Background of Beirut street art
As you most likely know not so long ago Lebanon and especially Beirut were torn by the cruel civil war. That’s also when Beirut street art, especially stencils, was introduced as part of the propaganda. These days the walls of Beirut are still full of political and social slogans like no other place I’ve visited and the bullet holes are transformed to street art pieces.
In recent years a very distinctive style was developed on the walls of Beirut – Calligraffti. I’ve never seen it anywhere else but it surely looks beautiful. Some local artists, including Yazan Halwani (who portraits famous Beirut residents), Ali Rafei or Mohamed and Omar Kabbani of Ashekman, are especially know for this style.
Where to find street art in Beirut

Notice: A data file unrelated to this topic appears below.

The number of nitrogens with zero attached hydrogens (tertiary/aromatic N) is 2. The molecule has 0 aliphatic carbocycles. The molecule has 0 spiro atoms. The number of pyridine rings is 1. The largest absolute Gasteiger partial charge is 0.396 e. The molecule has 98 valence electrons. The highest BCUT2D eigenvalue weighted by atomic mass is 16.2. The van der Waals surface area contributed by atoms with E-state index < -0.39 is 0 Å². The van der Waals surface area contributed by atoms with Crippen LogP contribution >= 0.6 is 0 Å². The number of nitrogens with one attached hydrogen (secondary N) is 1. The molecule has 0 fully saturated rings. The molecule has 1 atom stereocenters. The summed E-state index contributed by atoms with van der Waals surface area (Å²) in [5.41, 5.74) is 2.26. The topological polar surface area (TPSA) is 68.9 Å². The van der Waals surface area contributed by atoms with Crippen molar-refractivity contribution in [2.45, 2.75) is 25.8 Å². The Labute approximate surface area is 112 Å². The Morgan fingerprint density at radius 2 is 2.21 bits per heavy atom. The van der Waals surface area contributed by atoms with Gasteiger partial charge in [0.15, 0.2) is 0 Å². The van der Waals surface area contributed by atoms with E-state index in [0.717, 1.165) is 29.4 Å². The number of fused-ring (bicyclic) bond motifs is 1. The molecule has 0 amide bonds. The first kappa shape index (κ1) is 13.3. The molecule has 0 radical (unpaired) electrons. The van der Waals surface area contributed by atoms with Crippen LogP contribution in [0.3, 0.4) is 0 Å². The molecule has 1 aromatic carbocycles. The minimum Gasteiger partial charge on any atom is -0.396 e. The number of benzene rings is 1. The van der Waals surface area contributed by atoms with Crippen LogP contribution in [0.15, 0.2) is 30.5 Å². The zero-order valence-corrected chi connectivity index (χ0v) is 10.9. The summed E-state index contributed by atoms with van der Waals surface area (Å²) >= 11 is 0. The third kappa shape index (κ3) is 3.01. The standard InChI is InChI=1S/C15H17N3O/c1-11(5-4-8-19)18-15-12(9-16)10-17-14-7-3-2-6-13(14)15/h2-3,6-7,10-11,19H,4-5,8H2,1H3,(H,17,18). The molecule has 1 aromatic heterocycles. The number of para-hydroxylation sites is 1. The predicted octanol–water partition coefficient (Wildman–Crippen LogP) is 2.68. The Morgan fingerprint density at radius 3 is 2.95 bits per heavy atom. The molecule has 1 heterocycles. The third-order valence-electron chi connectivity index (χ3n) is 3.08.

I was really lucky when visiting Beirut. My accommodation was in Gemmayze, the alternative district of the city where even the back lane leading to the hostel was full of street art. Every time I walked around, in any direction, I spotted some new pieces, hidden on the walls, behind leaves, in the corners. Each walk was a treat!
From Gemmayze it was just a short walk to Mar Mikhael, another area with even more street art, the school bus graveyard and the famous colorful stairs – I’ve found four of them! If you’re after Beirut street art other areas you should check include Hamra, Monot or Sursock – that’s where I found some good works too! Even the benches along Corniche – the seaside promenade – were part of the local art project.
Beirut felt like a street art playground for me, the city didn’t disappoint at all! It wasn’t the typical street art destination, with lots of beautiful paintings. Instead the majority of Beirut street art was powerful, made you think and reflect of political and social issues. It really seemed that some sort of revolution is happening on the walls of Beirut.
Now let me show you some more Beirut street art!
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If you’d like to read more about street art from around the world these articles might interest you:
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